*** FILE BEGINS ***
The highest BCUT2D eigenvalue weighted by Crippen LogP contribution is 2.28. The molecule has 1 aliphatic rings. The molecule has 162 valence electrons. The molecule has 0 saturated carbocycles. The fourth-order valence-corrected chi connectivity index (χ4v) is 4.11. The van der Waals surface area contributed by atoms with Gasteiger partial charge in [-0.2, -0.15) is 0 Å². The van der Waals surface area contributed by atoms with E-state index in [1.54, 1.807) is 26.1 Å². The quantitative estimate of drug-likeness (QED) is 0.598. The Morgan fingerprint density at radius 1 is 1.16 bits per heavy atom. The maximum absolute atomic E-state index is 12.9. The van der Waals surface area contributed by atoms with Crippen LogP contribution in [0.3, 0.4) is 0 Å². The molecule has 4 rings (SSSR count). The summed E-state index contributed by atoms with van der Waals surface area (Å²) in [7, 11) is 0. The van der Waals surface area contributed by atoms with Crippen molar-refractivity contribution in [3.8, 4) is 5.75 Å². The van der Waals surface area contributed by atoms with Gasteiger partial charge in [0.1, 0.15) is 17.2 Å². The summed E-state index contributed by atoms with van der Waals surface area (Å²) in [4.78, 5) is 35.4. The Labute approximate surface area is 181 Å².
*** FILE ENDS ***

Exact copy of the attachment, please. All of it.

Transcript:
The highest BCUT2D eigenvalue weighted by Crippen LogP contribution is 2.28. The molecule has 1 aliphatic rings. The molecule has 162 valence electrons. The molecule has 0 saturated carbocycles. The fourth-order valence-corrected chi connectivity index (χ4v) is 4.11. The van der Waals surface area contributed by atoms with Gasteiger partial charge in [-0.2, -0.15) is 0 Å². The van der Waals surface area contributed by atoms with E-state index in [1.54, 1.807) is 26.1 Å². The quantitative estimate of drug-likeness (QED) is 0.598. The Morgan fingerprint density at radius 1 is 1.16 bits per heavy atom. The maximum absolute atomic E-state index is 12.9. The van der Waals surface area contributed by atoms with Crippen LogP contribution in [0.3, 0.4) is 0 Å². The molecule has 4 rings (SSSR count). The summed E-state index contributed by atoms with van der Waals surface area (Å²) in [7, 11) is 0. The van der Waals surface area contributed by atoms with Crippen molar-refractivity contribution in [3.8, 4) is 5.75 Å². The van der Waals surface area contributed by atoms with Gasteiger partial charge in [0.1, 0.15) is 17.2 Å². The summed E-state index contributed by atoms with van der Waals surface area (Å²) in [4.78, 5) is 35.4. The Labute approximate surface area is 181 Å².